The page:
Regarding documentation I believe that the README and the FAQ cover pretty much everything needed but let me know if i missed something and i’ll be pleased to work on it.




Documentation has already started. The ROS packages for the Beaglebone created have been documented:

A FAQ has been created and a good place to start is the beagle-ros/README file:

BEAGLE-ROS project


Integration of the Robot Operative System (ROS) and the BeagleBone through the meta-ros project, a layer for OpenEmbedded Linux.

This project is part of the Google Summer of Code (GSOC) 2013. The aim is to work in the integration of the Robot Operative System (ROS) and the BeagleBone. Both ROS and the BeagleBone are great tools and increasingly being used in robotics. Having both of them working together in a easy way would be a great asset.

A lot of users show their interest for ARM ROS integration. Some made a couple of tutorials about how to install ROS on Ubuntu on the BeagleBoard however this documentation is getting a bit old fashioned and probably not the right way. There’s also some code to use lightweight versions of ROS but again, roboticists might not be looking for a light-ROS device but a fully functional one.

It’s highly recommended to have the last version of Angstrom.

Description of the files:

  • LICENSE: License of the code.
  • This document.
  • scripts: Scripts to automate processes.
  • docs: Documentation.
  • lib: Libraries used.
  • recipes: OpenEmbedded recipes. These recipes should be used with the meta-ros code.
  • conf: OpenEmbedded configuration directory. This directory is added so that the beagle-ros project can be directly added as a layer in Angstrom/OpenEmbedded systems.


Getting roscore running

  • Get an Angstrom distribution following
  • Put the MLO, u-boot and FS in the SD card as explained in
  • Update the Angstrom feed through opkg update.
  • Install git using opkg install git.
  • Get the beagle-ros code: git clone git://
  • Install all the packages for ROS in Angstrom (30 minutes):
    cd beagle-ros/scripts
  • source /usr/setup.bash. Updates in the ROS recipes doesn’t install scripts in the /usr/ directory anymore. To configure the enviroment properly check this bashrc file.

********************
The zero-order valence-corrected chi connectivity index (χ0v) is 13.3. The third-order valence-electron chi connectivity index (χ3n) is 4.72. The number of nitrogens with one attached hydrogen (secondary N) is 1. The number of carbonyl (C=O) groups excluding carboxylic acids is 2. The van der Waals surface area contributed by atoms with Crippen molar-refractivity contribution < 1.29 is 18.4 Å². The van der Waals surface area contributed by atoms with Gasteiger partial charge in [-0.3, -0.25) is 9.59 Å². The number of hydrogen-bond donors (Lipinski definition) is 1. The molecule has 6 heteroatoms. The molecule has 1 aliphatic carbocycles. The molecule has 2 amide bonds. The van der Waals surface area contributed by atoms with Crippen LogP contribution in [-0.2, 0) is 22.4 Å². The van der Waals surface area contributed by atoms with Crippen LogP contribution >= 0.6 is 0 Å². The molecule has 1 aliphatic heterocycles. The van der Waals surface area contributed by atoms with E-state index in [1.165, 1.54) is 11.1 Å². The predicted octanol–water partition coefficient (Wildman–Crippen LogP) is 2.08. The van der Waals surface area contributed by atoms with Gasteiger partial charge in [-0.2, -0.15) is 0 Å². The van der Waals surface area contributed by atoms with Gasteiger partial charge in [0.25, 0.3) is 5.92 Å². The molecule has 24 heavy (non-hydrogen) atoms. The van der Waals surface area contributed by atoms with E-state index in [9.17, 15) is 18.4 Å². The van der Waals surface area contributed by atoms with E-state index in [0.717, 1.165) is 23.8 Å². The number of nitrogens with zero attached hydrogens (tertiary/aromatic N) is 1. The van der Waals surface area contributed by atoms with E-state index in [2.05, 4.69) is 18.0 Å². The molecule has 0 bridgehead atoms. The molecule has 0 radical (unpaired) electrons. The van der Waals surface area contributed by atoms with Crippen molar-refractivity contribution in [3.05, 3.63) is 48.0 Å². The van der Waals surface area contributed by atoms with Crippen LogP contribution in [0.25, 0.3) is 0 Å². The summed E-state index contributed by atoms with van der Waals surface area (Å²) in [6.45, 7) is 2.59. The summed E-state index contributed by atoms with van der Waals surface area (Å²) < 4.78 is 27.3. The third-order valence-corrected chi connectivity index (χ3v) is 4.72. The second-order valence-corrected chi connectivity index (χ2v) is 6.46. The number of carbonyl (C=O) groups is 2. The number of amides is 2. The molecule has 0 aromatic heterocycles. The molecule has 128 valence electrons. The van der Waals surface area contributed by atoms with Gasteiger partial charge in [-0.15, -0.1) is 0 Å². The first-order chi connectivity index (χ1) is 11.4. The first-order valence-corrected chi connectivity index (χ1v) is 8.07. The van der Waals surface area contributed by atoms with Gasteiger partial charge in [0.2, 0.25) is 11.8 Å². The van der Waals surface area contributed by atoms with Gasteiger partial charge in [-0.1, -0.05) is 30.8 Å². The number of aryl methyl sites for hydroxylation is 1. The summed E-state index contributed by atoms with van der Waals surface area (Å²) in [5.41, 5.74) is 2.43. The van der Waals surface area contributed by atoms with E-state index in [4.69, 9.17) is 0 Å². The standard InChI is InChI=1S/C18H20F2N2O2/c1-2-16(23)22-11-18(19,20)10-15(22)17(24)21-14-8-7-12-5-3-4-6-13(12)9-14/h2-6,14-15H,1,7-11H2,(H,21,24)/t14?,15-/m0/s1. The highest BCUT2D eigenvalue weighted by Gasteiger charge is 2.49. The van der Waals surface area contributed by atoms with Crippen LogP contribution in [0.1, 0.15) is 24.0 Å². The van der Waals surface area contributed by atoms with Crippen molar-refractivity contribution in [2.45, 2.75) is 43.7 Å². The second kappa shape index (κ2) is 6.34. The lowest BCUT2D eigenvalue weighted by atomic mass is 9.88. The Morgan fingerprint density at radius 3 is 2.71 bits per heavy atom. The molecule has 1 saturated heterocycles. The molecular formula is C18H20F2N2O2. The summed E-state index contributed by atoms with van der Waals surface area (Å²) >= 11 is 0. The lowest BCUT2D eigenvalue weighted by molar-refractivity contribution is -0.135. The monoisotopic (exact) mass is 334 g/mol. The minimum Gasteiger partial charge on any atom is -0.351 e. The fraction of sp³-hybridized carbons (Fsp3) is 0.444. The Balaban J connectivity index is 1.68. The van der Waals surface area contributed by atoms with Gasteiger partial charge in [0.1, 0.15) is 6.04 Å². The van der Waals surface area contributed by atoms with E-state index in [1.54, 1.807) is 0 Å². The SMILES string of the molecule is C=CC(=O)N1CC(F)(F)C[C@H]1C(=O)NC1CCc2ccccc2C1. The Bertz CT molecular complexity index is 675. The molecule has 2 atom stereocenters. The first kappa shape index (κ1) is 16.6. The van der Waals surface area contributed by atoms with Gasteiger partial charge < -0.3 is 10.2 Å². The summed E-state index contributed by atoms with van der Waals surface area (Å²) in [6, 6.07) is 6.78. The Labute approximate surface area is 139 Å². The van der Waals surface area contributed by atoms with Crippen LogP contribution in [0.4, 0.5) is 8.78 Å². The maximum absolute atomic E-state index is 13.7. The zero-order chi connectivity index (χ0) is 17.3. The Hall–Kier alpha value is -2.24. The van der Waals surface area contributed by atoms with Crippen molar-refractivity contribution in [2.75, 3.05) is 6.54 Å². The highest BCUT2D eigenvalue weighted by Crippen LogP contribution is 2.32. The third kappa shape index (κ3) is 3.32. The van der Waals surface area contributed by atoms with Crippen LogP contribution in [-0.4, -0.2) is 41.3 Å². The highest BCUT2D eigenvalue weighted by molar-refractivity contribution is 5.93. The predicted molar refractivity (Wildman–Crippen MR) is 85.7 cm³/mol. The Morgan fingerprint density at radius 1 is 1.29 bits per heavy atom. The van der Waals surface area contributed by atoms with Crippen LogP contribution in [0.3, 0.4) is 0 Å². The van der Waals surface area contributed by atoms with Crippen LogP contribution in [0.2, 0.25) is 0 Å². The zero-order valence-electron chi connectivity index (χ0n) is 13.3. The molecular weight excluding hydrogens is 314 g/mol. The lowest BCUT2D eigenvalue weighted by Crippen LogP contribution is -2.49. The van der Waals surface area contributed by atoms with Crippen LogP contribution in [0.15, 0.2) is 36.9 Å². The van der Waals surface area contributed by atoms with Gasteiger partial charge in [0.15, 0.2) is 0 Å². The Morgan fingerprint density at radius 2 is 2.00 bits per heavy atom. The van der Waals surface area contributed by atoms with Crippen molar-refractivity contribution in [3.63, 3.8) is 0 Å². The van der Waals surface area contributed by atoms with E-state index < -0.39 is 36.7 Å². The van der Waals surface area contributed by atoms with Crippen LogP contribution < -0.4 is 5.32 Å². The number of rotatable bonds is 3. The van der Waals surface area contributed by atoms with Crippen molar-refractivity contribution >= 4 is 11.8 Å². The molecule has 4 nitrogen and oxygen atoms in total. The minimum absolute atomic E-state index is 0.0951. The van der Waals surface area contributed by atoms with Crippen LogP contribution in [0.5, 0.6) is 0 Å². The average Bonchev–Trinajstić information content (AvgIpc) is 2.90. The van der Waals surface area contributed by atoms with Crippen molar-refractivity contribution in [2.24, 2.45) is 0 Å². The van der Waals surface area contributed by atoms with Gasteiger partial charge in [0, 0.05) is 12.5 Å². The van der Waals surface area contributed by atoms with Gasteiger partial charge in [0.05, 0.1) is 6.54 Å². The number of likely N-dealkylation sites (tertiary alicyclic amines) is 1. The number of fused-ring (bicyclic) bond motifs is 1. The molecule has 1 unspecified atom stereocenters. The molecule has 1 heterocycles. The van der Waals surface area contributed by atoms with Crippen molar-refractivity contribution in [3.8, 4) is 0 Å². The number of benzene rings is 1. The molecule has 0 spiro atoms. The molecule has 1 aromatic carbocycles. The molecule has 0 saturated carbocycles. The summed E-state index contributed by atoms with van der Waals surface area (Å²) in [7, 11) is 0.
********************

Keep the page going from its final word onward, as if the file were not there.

• run roscore.

First steps

Getting started with Angstrom (or OpenEmbedded) and bitbake might be a bit tough at the beggining but it gets better and after a while you will love it, promised ;). First, take a look at the FAQ.

Beagle-ROS makes use of the meta-ros project, an OpenEmbedded layer that provides ROS to embedded devices. In order to get comfortable with meta-ros the diving-meta-ros repo aims to give you some aid with the first steps (take into account that this tutorial assumes that you are already comfortable with ROS. If not take a look at their tutorials).

Installing the recipes

The easiest way to install the bitbake recipes provided is to git clone the beagle-ros code directly into the Angstromsources/ directory and add the beagle-ros as a layer:

  • Edit conf/bblayers.conf
  • add ${TOPDIR}/sources/beagle-ros \ to the BASELAYERS variable

It’s also possible to add the recipes inside of the meta-ros code. There’re instructions in of how to put these recipes in the meta-ros file structure. (Here you can see the recipes available).

Cross-compiling the recipes

From the TOPDIR of Angstrom run bitbake <recipe-name>. For example: bitbake beginner-tutorials

Please provide feedback.


GP2Y0D810Z0F finally tested

I previously introducted the changes into the bb_sharp_ir ROS package however due to my bad soldering capabilities they remained untested. I just received today one of the GP2Y0D810Z0F soldered and gave it a try:

GP2Y0D810Z0F worked so the GP2Y0D805Z0F will probably work as well. This means that the following sensors have been beagle-rosified:

  • GP2Y0A21 Distance Sensor (10-80cm) [scripts/]
  • GP2Y0D810Z0F Digital Distance Sensor (10cm) [scripts/]
  • GP2Y0D805Z0F Digital Distance Sensor (5cm) [scripts/]